Coleus is a beautiful plant that can add a pop of color to any garden or indoor space. With its uniquely colored leaves in shades of pink, lime green, and burgundy, it's no wonder it's a popular choice for many gardeners. As a member of the mint family, coleus is easy to grow from seed and can reach heights up to 3 feet. Whether you're looking to add some texture to your flower beds or brighten up your indoor space, growing coleus from seed is a great way to get started.
How to Grow Coleus From Seed
Coleus is a native in tropical areas. It thrives in warm, humid conditions and is considered a tender annual since it is frost sensitive. Because of its low light requirements, it also makes an excellent houseplant. If you grow coleus in containers, it is easy to bring indoors when the weather gets into the 50s.
Tips for fail-proof coleus seed germination
Growing coleus from seed is easy to do. These seeds are tiny and need light and warmth to germinate.
Sow coleus seeds indoors 8-12 weeks before the last spring frost.
Coleus seeds are very tiny. Sprinkle them lightly to avoid having too many planted close together. You can use a damp toothpick to pick them up one at a time.
Coleus needs light to germinate; gently press seeds into the soil or growing medium, and do not cover with more soil.
Keep seeds moist until they start sprouting, which will take 10 to 14 days. A humidity dome helps to keep the moisture in until the seeds sprout.
Use a heating pad if needed to keep the soil temperature at 70 to 75ºF.
Once the seeds have sprouted, keep the soil moist by watering from the bottom.
Use grow lights or put seedlings in a sunny window.
Thin out your coleus seedlings once they have sprouted. They will grow faster if the roots have less competition.
When the seedlings have at least 2 sets of true leaves, you can start hardening them off for outdoor transplanting.
Wait until all danger of frost has passed and temperatures are consistently above 60ºF before planting outdoors.
How to grow coleus plants outdoors
Well-draining soil is important for coleus so that the roots don’t rot.
Growing coleus in containers will mean more frequent watering than coleus grown in a ground bed. For container-grown coleus water daily, sometimes twice a day, depending on how quickly it gets hot or dries out. Make sure the pot has good drainage.
When growing coleus in the ground, water whenever the top 1 or 2 inches is dry. Coleus leaves will dry out and turn brown when it is not getting enough water.
Fertilizer is not necessary when growing coleus in fertile garden soil. But a balanced fertilizer applied once a month can produce bigger plants.
Container-grown coleus will need more frequent fertilizing as frequent watering can deplete the soil of nutrients.
Always use a balanced fertilizer for coleus. One with more phosphorus will result in a leggy plant.
Coleus Flowers and Seeds
When grown from seed, coleus can produce white or blue flowers. However, once it goes to seed, the plant will not continue to grow. For big, bushy coleus plants, pinch off the top growth to prevent it from going to seed. If you do want your coleus to go to seed, you can let it flower and collect the seeds. Coleus will cross breed easily, so you may get a different variation on your next planting.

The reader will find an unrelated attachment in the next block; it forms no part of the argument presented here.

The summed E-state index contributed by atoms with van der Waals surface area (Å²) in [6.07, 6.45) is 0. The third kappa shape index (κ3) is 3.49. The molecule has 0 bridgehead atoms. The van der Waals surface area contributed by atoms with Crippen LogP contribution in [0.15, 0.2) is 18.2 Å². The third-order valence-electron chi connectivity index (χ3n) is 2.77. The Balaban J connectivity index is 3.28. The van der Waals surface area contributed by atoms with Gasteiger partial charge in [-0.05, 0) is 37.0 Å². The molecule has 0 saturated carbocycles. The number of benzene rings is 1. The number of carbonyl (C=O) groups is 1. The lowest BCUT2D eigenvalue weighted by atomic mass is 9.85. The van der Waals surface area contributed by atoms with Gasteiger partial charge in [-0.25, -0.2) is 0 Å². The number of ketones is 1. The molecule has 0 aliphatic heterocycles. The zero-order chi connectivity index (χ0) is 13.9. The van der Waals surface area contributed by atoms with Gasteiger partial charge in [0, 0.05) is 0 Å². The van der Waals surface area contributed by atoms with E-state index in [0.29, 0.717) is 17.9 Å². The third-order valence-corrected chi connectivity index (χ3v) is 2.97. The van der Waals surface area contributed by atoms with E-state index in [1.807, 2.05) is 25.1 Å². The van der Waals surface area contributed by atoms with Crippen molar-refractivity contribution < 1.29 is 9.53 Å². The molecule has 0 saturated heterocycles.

Tips for growing coleus indoors
Coleus makes an excellent container plant and can be grown indoors. Regular indoor temperatures are perfect for coleus, but it will benefit from additional humidity. Coleus doesn’t require much light and can thrive on a sunny window sill.
When growing coleus indoors in front of a window, rotate your plants occasionally so they get even light exposure.
Give indoor coleus plants regular watering and fertilizing for optimum growth. Use a balanced plant fertilizer.
Coleus prefers a humid climate. When growing indoors, you can increase humidity around the plant by setting the pot on a tray of rocks and adding water to the tray.
Solutions for coleus pests and diseases
Coleus is not prone to any specific pests, but like most plants, aphids and whiteflies can be a problem.
Fungus and root rot are diseases that are easy to avoid with well-draining soil and careful watering.
FAQs about Coleus
Can you grow coleus from cuttings?
Coleus can be propagated from cuttings. Cut off a 4 to 6-inch stem from the top of the coleus plant. Remove leaves from the bottom of the cutting. Place it in water up to the first leaves. Roots will form on the cut stem. Once the roots are growing, this new coleus plant can be planted in soil.
Does coleus have flowers?
Coleus grown from seed can have flowers. They are either white or blue, depending on the variety. These flowers will produce seeds that can be planted.
Coleus growing tips:
Days to germination: 10-14
Planting depth: 1/16"
Plant Spacing: 10-12”
Soil Temperature: 70-75ºF
Light Requirements: Partial Shade
6.0 to 7.0 soil pH
Coleus doesn’t tolerate cold at all and will die from frost.
Prefers moist soil, but not waterlogged, as that will cause root rot.
Pinching off top growth will result in bushier side growth.
Coleus can be propagated from cuttings.
Growing coleus from seed is a simple and cost-effective way to add a pop of color to your garden. With just one packet of seeds, you can grow multiple plants to fill up your flower beds or containers. Coleus is a low-maintenance plant that is perfect for beginners. Its vibrant leaves come in a variety of colors and patterns, making it a delightful addition to any garden. Give it a try and enjoy the beauty it brings to your outdoor space!